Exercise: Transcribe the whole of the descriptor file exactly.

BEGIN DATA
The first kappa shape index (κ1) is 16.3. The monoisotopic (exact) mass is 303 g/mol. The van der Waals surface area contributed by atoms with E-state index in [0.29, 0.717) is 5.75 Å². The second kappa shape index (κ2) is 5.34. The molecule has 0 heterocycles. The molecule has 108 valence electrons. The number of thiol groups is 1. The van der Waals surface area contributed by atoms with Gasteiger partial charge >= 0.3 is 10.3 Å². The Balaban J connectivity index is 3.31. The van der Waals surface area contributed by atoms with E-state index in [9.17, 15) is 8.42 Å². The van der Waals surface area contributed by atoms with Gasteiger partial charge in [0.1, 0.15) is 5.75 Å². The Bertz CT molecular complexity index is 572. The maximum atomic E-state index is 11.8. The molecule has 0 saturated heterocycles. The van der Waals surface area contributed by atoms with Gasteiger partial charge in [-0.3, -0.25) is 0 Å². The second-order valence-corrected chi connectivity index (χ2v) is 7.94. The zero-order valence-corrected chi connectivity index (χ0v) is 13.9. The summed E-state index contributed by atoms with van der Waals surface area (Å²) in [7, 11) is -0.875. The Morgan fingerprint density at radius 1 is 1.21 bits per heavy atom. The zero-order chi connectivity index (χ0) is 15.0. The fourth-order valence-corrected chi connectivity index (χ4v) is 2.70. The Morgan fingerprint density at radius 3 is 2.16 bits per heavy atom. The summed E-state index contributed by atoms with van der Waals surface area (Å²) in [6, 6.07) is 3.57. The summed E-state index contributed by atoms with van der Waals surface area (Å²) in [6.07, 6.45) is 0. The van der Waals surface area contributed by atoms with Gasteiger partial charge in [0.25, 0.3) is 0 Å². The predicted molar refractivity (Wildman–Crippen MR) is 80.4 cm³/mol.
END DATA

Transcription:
The first kappa shape index (κ1) is 16.3. The monoisotopic (exact) mass is 303 g/mol. The van der Waals surface area contributed by atoms with E-state index in [0.29, 0.717) is 5.75 Å². The second kappa shape index (κ2) is 5.34. The molecule has 0 heterocycles. The molecule has 108 valence electrons. The number of thiol groups is 1. The van der Waals surface area contributed by atoms with Gasteiger partial charge >= 0.3 is 10.3 Å². The Balaban J connectivity index is 3.31. The van der Waals surface area contributed by atoms with E-state index in [9.17, 15) is 8.42 Å². The van der Waals surface area contributed by atoms with Gasteiger partial charge in [0.1, 0.15) is 5.75 Å². The Bertz CT molecular complexity index is 572. The maximum atomic E-state index is 11.8. The molecule has 0 saturated heterocycles. The van der Waals surface area contributed by atoms with Gasteiger partial charge in [-0.3, -0.25) is 0 Å². The second-order valence-corrected chi connectivity index (χ2v) is 7.94. The zero-order valence-corrected chi connectivity index (χ0v) is 13.9. The summed E-state index contributed by atoms with van der Waals surface area (Å²) in [7, 11) is -0.875. The Morgan fingerprint density at radius 1 is 1.21 bits per heavy atom. The zero-order chi connectivity index (χ0) is 15.0. The fourth-order valence-corrected chi connectivity index (χ4v) is 2.70. The Morgan fingerprint density at radius 3 is 2.16 bits per heavy atom. The summed E-state index contributed by atoms with van der Waals surface area (Å²) in [6, 6.07) is 3.57. The summed E-state index contributed by atoms with van der Waals surface area (Å²) in [6.07, 6.45) is 0. The van der Waals surface area contributed by atoms with Gasteiger partial charge in [0.25, 0.3) is 0 Å². The predicted molar refractivity (Wildman–Crippen MR) is 80.4 cm³/mol.